Academia

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Category archives for Academia

Praxis

A run-down of good recent stuff, highly recommended for your weekend reading and bookmarking: PLoS One: Interview with Peter Binfield: …In my view PLoS ONE is the most dynamic, innovative and exciting journal in the world, and I am proud to work on it. In many ways PLoS ONE operates like any other journal however…

Scientific facts are fun. But probably to a limited number of people. It’s more fun to know how scientists got those facts – their thoughts, motivations and methods. How they did it. Why they did it. Where did they get the idea to do it in the first place. It’s even more fun, for a…

As the boundaries between formal and informal scientific communication is blurring – think of pre-print sites, Open Notebook Science and blogs, for starters – the issue of what is citable and how it should be cited is becoming more and more prominent. There is a very interesting discussion on this topic in the comments section…

The UCLA Pro-Test is tomorrow. If you live there – go. If not, prepare yourself for inevitable discussions – online and offline – by getting informed. And my fellow science bloggers have certainly provided plenty of food for thought on the issue of use of animals in research. First, you have to read Janet Stemwedel’s…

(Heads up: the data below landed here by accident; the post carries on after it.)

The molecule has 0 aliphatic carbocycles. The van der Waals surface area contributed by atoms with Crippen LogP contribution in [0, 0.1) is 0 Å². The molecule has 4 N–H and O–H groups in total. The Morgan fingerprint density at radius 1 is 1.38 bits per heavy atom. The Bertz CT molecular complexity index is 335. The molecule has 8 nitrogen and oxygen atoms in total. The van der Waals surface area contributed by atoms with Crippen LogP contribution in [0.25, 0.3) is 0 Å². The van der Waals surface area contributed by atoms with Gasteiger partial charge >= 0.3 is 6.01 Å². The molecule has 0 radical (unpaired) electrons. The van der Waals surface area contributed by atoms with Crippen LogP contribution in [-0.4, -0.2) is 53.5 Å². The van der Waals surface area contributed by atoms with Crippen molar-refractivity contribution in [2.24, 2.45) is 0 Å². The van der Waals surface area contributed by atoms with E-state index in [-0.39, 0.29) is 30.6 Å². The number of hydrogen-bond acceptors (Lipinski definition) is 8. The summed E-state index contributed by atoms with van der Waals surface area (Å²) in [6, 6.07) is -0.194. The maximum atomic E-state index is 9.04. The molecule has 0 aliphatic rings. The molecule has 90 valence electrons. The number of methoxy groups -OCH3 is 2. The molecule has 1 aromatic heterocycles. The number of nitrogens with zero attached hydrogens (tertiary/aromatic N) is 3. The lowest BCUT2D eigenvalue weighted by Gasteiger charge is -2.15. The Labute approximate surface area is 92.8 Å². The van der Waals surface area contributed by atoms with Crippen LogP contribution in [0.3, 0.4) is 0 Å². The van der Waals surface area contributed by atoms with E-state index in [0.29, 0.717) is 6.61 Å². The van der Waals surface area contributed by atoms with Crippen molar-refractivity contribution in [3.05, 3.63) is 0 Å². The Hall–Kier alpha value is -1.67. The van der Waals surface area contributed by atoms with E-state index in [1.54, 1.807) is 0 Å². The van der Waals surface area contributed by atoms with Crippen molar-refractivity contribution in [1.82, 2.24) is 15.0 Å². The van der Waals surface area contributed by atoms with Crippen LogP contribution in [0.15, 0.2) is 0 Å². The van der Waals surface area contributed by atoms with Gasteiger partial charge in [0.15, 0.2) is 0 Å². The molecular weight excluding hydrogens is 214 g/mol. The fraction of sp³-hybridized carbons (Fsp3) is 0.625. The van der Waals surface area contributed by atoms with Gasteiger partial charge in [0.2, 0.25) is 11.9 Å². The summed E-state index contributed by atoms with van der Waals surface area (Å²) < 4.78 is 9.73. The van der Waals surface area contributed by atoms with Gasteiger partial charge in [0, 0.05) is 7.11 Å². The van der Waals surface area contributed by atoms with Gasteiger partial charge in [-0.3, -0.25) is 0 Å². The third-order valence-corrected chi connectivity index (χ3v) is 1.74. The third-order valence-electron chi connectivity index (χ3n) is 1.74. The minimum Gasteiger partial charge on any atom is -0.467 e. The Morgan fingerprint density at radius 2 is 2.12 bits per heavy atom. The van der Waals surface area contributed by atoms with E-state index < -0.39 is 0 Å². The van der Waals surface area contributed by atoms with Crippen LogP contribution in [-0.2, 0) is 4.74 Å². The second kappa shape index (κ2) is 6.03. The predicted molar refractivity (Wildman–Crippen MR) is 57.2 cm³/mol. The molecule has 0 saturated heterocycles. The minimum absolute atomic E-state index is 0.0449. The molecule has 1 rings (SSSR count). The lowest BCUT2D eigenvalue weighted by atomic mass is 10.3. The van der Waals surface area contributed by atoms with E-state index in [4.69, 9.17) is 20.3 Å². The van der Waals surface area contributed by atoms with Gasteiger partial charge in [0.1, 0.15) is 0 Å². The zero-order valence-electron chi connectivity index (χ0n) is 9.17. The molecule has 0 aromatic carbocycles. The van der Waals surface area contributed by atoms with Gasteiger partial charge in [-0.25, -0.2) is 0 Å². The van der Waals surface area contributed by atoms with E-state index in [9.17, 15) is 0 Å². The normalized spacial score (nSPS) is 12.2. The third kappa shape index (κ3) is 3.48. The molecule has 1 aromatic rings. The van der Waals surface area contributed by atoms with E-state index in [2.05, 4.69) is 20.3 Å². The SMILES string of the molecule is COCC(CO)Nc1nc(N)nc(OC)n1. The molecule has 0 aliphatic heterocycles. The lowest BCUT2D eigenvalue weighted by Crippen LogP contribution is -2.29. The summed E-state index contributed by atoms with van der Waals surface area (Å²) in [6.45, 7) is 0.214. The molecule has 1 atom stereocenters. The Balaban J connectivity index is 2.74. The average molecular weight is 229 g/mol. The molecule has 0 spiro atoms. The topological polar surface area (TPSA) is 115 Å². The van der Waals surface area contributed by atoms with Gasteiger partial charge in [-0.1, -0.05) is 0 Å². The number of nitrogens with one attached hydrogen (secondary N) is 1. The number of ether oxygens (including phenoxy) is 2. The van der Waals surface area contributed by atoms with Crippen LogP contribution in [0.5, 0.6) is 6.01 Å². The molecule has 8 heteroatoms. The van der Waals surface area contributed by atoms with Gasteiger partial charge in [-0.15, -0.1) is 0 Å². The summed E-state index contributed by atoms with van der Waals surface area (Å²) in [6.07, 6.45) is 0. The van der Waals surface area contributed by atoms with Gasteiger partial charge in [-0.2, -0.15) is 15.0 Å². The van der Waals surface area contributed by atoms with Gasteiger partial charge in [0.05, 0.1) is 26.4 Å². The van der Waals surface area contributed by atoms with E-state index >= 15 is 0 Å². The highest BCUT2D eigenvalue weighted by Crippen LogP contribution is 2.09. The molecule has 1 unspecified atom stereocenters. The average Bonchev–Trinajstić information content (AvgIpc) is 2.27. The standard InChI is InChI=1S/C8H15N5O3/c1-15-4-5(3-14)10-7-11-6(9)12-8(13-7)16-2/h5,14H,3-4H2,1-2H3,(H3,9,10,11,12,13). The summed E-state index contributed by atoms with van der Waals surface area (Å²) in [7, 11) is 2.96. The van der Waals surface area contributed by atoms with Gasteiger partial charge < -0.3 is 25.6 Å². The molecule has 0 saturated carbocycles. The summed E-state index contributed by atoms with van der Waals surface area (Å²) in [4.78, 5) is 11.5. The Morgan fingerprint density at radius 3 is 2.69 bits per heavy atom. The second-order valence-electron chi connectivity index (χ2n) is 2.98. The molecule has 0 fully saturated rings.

I know it’s been a couple of months now since the ScienceOnline’09 and I have reviewed only a couple of sessions I myself attended and did not do the others. I don’t know if I will ever make it to reviewing them one by one, but other people’s reviews on them are under the fold…

About a week ago, my brother sent me a couple of interesting papers about funding in science, one in Canada, the other in the UK. I barely had time to skim the abstracts at the time, but thought I would put it up for discussion online and come back to it later. So I posted…

This is very interesting, referring to Canadian system: Cost of the NSERC Science Grant Peer Review System Exceeds the Cost of Giving Every Qualified Researcher a Baseline Grant: Using Natural Science and Engineering Research Council Canada (NSERC) statistics, we show that the $40,000 (Canadian) cost of preparation for a grant application and rejection by peer…

Are solo authors less cited?

Daniel Lemire asks this question when observing a fallacy voiced in an editorial: …..only a small fraction of the top 100 papers ranked by the number of citations (17 of 100) were published by single authors…..a published paper resulting from collaborative work has a higher chance of attracting more citations. You can discuss the fallacy…

Why are scientists so HARD to move!?

The unmovable movers! Or so says Bill Hooker: For instance: I use Open Office in preference to Word because I’m willing to put up with a short learning curve and a few inconveniences, having (as they say here in the US) drunk the Open Kool-Aid. But I’m something of an exception. Faced with a single…

The Profzi Scheme

Yes, this is how the academia works: